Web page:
Cyprus Mail

Thousands flee Karabakh to Armenia, death toll rises in fuel depot blast (Updated)

people injured in an explosion at a fuel depot in the nagorno karabakh region transferred to the national burn center in yerevan
Medics assist a person injured in an explosion at a fuel depot near Stepanakert in the Nagorno-Karabakh region, at the National Burn Center in Yerevan, Armenia September 26, 2023. Hayk Baghdasaryan/Photolure via REUTERS ATTENTION EDITORS - THIS IMAGE HAS BEEN SUPPLIED BY A THIRD PARTY.

Hungry and exhausted Armenian families jammed roads on Tuesday to flee homes in the defeated breakaway enclave of Nagorno-Karabakh, a departure blighted by an explosion at a fuel depot that killed dozens and injured more than 100.

The crisis prompted the U.S. Agency for International Development (USAID) to announce that Washington would provide $11.5 million in humanitarian assistance.

“We urge continued humanitarian access to Nagorno-Karabakh for all those in need,” White House National Security Council spokesperson Adrienne Watson said.

Azerbaijan launched a lightning operation to take over Karabakh last week. A top Azeri official said at talks in Brussels that his country had no intention of taking further action to create a land corridor through Armenia itself.


The Armenians of Karabakh – part of Azerbaijan that had been beyond Baku’s control since the 1991 dissolution of the Soviet Union – began fleeing this week after their forces were routed in the operation by Azerbaijan’s military.

The Armenian government said more than 28,000 of Karabakh’s 120,000 ethnic Armenian residents had already crossed into Armenia. Hundreds of cars and buses crammed with belongings snaked down the mountain road out of Azerbaijan.

Some fled packed into the back of open-topped trucks, others on tractors. Grandmother-of-four Narine Shakaryan arrived in her son-in-law’s car with six people packed inside. The 77 km (48-mile) drive had taken 24 hours, she said. They hadn’t eaten any food.

“The whole way the children were crying, they were hungry,” Shakaryan told Reuters at the border, carrying her three-year old granddaughter, who she said had become ill during the journey. “We left so we would stay alive, not to live.”

Fuel stations were thronged on the way out of the Karabakh capital, known as Stepanakert by Armenia and Khankendi by Azerbaijan.

Karabakh’s ombudsman said the death toll in the explosion and fire at a fuel depot on Monday had risen to 68, with a further 105 people missing and nearly 300 injured. A total of 68 were taken to medical institutions in Armenia.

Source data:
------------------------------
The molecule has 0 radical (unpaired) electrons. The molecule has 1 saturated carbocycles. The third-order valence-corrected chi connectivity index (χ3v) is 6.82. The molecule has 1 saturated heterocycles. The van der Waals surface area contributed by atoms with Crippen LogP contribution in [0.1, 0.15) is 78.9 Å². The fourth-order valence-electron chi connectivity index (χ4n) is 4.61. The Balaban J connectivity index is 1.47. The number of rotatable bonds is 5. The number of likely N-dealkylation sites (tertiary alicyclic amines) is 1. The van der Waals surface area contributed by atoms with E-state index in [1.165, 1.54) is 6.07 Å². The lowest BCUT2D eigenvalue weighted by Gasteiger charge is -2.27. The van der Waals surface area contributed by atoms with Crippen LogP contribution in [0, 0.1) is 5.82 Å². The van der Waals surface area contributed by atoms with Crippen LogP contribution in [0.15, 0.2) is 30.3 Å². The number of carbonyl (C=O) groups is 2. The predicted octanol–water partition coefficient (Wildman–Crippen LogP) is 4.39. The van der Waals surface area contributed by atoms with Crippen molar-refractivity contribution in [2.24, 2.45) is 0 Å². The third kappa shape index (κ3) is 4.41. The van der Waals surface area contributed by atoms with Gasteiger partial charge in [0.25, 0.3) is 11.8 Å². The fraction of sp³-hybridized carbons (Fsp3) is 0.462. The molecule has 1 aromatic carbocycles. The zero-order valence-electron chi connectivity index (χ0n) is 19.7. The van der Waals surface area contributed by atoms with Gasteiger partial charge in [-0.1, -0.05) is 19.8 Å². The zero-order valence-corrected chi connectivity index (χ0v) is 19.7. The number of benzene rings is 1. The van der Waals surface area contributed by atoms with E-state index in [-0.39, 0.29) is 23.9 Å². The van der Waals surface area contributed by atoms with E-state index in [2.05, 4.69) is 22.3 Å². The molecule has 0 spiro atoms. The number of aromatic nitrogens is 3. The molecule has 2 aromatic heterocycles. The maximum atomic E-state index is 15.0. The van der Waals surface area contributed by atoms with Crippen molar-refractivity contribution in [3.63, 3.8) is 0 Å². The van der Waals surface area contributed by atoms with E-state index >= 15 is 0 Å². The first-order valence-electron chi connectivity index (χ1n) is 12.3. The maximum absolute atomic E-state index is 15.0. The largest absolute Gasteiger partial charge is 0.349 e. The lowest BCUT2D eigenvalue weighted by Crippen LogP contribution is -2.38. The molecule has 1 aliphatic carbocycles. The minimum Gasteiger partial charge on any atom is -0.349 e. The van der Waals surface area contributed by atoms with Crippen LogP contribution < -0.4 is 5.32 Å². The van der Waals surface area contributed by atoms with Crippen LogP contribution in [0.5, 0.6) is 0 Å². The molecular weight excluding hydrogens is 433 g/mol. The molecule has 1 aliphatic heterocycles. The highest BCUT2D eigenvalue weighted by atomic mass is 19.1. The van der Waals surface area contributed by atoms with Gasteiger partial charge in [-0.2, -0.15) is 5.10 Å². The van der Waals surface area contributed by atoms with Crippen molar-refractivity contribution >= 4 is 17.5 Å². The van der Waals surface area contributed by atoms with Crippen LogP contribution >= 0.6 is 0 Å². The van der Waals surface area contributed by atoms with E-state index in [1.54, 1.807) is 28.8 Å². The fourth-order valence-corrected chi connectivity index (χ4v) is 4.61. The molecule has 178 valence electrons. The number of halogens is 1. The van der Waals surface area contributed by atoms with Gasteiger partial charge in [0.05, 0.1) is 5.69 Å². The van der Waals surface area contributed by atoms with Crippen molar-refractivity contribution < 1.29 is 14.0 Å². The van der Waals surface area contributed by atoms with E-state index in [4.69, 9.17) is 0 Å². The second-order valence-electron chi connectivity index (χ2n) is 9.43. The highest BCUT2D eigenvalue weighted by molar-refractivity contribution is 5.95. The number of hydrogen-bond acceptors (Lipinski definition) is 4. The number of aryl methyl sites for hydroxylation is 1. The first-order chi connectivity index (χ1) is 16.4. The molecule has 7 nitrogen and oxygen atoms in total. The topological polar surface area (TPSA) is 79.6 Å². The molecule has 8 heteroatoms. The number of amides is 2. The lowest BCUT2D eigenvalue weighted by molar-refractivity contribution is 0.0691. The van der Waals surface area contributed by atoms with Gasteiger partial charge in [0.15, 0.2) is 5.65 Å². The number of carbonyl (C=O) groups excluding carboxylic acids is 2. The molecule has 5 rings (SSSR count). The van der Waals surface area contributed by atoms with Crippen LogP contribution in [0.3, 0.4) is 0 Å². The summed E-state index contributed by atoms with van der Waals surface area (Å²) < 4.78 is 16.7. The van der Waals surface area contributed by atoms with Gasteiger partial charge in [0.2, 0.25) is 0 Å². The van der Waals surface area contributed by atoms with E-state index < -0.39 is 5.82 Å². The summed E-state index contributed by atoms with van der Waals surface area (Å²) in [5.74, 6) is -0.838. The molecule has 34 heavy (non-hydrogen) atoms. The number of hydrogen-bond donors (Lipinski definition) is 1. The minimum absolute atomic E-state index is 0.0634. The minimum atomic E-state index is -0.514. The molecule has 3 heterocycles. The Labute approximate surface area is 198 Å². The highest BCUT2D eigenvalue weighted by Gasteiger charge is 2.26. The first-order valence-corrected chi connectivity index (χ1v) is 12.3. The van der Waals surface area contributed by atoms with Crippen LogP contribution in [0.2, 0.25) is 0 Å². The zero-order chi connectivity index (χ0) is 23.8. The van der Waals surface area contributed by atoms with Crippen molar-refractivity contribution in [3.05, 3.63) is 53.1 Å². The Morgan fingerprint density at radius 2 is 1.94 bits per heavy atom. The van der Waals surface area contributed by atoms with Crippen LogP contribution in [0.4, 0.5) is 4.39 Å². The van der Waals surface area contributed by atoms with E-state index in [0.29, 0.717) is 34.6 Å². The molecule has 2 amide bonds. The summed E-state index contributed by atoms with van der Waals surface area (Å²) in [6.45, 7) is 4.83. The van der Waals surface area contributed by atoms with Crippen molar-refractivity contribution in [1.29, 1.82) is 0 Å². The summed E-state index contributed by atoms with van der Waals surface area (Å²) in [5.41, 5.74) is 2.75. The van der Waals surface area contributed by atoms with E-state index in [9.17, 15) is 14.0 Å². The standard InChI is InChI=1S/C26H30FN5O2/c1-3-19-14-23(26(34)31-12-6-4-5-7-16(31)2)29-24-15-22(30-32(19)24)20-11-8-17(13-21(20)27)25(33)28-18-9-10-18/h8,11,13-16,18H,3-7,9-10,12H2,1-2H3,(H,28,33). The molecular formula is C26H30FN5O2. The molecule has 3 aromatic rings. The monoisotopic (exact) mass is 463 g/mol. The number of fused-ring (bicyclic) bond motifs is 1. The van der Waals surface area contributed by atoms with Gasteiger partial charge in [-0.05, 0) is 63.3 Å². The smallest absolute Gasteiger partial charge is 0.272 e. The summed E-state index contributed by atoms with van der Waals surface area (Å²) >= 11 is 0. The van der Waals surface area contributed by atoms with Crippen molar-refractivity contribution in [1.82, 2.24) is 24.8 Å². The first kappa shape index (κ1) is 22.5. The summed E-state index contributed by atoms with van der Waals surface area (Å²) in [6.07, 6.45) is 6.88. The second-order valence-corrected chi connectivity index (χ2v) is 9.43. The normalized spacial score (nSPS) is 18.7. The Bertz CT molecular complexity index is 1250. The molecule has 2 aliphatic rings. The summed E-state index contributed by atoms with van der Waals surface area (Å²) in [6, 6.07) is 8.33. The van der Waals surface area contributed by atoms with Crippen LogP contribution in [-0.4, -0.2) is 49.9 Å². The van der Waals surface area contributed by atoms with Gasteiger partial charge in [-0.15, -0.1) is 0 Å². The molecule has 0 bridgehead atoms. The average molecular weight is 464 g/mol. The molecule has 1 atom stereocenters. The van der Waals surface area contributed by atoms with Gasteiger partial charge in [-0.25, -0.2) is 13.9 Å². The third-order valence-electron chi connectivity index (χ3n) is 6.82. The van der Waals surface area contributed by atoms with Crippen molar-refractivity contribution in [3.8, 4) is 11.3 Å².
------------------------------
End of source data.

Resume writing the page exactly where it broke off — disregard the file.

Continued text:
The authorities have given no explanation for the blast.

USAID head Samantha Power, in the Armenian capital Yerevan, called on Azerbaijan “to maintain the ceasefire and take concrete steps to protect the rights of civilians in Nagorno-Karabakh”.

Power had earlier handed Armenian Prime Minister Nikol Pashinyan a letter of support from U.S. President Joe Biden. She said Azerbaijan’s use of force was unacceptable and that Washington was looking at an appropriate response.

Power urged Azerbaijan’s President Ilham Aliyev to honour his promise to protect ethnic Armenian rights, fully reopen the Lachin corridor that connects the region to Armenia and let in aid deliveries and an international monitoring mission.

Aliyev has pledged to guarantee the safety of Karabakh’s Armenians but said his iron fist had consigned the idea of the region’s independence to history.

“It is absolutely critical that independent monitors as well as humanitarian organisations get access to the people in Nagorno-Karabakh who still have dire needs,” Power later said during a visit to the village of Kornidzor on the Azeri border.

She said she had heard “very troubling reports of violence against civilians. At the same time given the chaos here and the trauma, the gathering of testimonies … of the people who have come across is something that is just beginning.”


Ethnic Armenians who managed to get to Armenia have given harrowing accounts of fleeing death, war and hunger.

Some said they saw many dead civilians – one said truckloads. Some with young children, broke down in tears as they described a tragic odyssey of running from war, sleeping on the ground and with hunger churning in their bellies.

“We took what we could and left. We don’t know where we’re going. We have nowhere to go,” Petya Grigoryan, a 69-year-old driver, told Reuters in the border town of Goris on Sunday.

Reuters was unable to independently verify accounts of the military operation inside Karabakh. Azerbaijan has said it targeted only Karabakh fighters.

The Azerbaijani victory changes the balance of power in the South Caucasus region, a patchwork of ethnicities crisscrossed with oil and gas pipelines where Russia, the United States, Turkey and Iran are jostling for influence.

Since the breakup of the Soviet Union, Armenia had relied on a security partnership with Russia, while Azerbaijan grew close to Turkey, with which it shares linguistic and cultural ties.

Armenia has lately sought closer ties with the West and blames Russia, which had peacekeepers in Karabakh but is now preoccupied with the war in Ukraine, for failing to protect Karabakh. Moscow denies blame and has told Pashinyan that he is making a big mistake by flirting with the United States.

Aliyev hinted on Monday at the prospect of creating a land corridor to Turkey across Armenia. Turkey’s President Tayyip Erdogan, who met Aliyev on Monday, said on Tuesday such a corridor must be completed.

But Hikmet Hajiyev, Aliyev’s foreign policy adviser, told Reuters in Brussels that Azerbaijan only wanted to create transport links to the country’s enclave of Nakhchivan through Armenia. And that would benefit both countries, he said.

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